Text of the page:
8 Dot-Coms That Spent Millions On Super Bowl Ads And No Longer Exist

Pets.com sock puppet

At the height of the dot-com bubble in January 2000, 19 online startups bought very expensive Super Bowl advertisements to herald their arrival on the national scene.

Eight of those companies no longer exist. Most didn’t make it more than a year or two.

Click to see the companies that didn’t make it >

They were crushed by the looming dot-com bust and one even folded before the end of that year.

Others have merged, been acquired, or continue to chug along, but with a much lower profile. 

Only one — E-Trade — has survived and is strong enough to have an ad during Super Bowl XLV this Sunday. (Though we kind of wish they hadn’t. We hate that talking baby.)

The Super Bowl ad is the ultimate stamp of legitimacy for a company, which is why the king of this year’s start-up class, Groupon, is going all in on their first big TV campaign. Will this be the coming out party that takes them to the next level? Or are they the next Pets.com?


Pets.com - If You Leave Me Now (2000) - 0:30 (USA)Founded: 1998. Folded: 2000 The pet supply company (and it's ironic theme song, 'If You Leave Me Now') was the poster child of the first dot-bust: Too-much, too-soon excess for a product that people probably didn't need. It was arguably the biggest flameout of the big bubble.


Epidemic - Bathroom (2000) - 0:30 (USA)Some kind of viral e-mail marketing scheme that tried to pay people for putting referral links in their personal emails. They never got a second round of funding and folded by the end of 2000.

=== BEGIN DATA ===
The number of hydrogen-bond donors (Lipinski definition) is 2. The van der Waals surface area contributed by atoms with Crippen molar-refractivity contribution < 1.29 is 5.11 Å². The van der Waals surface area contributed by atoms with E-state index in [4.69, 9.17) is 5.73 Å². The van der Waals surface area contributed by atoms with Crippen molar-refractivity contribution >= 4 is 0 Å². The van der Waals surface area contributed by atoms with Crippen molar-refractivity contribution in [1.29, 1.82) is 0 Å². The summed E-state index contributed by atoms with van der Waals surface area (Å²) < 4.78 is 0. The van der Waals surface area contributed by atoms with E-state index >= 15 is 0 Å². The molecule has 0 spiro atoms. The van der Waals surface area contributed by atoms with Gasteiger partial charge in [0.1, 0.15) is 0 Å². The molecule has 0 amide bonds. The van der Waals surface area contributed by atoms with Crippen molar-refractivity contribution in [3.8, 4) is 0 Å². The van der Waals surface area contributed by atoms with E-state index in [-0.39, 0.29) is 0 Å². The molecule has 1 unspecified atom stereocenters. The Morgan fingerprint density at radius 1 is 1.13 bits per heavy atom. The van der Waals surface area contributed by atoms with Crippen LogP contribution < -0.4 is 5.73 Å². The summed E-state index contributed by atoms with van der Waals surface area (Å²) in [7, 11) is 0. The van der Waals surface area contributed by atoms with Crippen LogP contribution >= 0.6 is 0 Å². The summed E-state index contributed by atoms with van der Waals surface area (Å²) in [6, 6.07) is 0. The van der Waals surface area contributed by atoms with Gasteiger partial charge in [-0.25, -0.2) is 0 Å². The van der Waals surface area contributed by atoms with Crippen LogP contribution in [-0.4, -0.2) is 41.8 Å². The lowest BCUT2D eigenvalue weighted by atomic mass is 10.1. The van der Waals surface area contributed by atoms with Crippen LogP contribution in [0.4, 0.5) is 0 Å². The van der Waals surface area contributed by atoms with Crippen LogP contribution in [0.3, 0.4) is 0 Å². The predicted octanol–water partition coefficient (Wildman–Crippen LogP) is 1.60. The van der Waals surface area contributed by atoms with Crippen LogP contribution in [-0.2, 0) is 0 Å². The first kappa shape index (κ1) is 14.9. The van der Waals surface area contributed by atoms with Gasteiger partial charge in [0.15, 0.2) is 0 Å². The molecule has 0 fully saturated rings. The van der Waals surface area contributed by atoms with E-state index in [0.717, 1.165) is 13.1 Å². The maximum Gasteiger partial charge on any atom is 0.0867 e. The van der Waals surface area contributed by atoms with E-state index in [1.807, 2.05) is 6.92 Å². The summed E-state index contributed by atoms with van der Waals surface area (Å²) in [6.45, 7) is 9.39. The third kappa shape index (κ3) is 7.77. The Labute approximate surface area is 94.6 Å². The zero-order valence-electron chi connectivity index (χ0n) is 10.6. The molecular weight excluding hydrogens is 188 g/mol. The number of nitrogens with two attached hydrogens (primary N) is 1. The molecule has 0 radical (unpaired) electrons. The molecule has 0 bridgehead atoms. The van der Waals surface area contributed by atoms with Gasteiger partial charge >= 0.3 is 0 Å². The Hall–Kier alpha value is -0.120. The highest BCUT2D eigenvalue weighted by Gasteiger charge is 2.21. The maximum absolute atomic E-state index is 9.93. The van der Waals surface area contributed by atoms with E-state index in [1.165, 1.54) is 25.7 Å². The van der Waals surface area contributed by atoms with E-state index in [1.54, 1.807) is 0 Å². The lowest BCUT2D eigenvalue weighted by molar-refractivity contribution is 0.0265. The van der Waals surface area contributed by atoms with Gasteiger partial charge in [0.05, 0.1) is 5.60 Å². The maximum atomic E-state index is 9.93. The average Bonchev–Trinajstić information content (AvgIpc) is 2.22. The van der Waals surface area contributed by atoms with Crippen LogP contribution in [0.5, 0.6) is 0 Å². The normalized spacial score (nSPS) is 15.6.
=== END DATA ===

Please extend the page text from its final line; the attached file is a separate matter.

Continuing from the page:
Lifeminders - The Worst Commercial (2000) - 0:30 (USA)They went the cheap-o 'ironic' route, spending nothing on the production of their ad, while promising customers ... more emails. They self-declared it the 'worst ad on the Super Bowl.' And it was. This vague unnecessary service folded soon after.


Our Beginning - Invites (2000) - 0:30 (USA)In 2000, it was a wedding planning site. Now, it's a daycare in Seattle.


Netpliance - Webhead (2000) - 0:30 (USA)Founded in 1999 as 'Shbang!', the company manufactured low-cost computers designed only for surfing the internet. In 2002, they pivoted to network security devices -- after changing their name to Tipping Point and dumping the entire 'netpliance' concept. (The URL is now owned by a shady-looking online pharmacy.)


e-stamp - Time Saving Tips (2000) - 0:30 (USA)This was the first company authorised to sell US Postal Service stamps online. They went under in 2001, and the name and patents were bought by Stamps.com


e1040 - Charity (2000) - 0:30 (USA)Some sort of tax preparation service, built before people knew what identity theft was. The URL now directs to actual accountants.


On Money - Paper Monster (2000) - 0:30 (USA)No idea. Some kind of monster-slaying Flash game?

EDS: Herding Cats

EDS - Cat Herders (2000) - 0:60 (USA)Not technically a start-up or a dot-com, but the 'technology services' company had the most memorable ad of 2000 with their famous 'Herding Cats' spot. In 2008, they were acquired by Hewlett-Packard and became HP Enterprise Services,


ETrade - Money Coming Out the Wazoo (2000) - 0:30 (USA)A decade later, these companies are still going strong, but most have a much lower-profile (i.e. they won't be advertising on the big game anytime soon.) Click the link to see their ad from the 2000 game.

  • E-Trade (Multiple ads as sponsor of the halftime show.)
  • Computer.com
  • LastMinuteTravel.com
  • Kforce.com
  • Microstrategy.com
  • Oxygen.com (Actually, Oprah's first TV channel, but the ad told women to 'log on')
  • Autotrader
  • Britannica.com
  • WebMD
  • Monster/HotJobs (In 1999 and 2000, they were separate companies with different. Now they've merged into one giant job site.)

Will any of these companies be around in 11 years?

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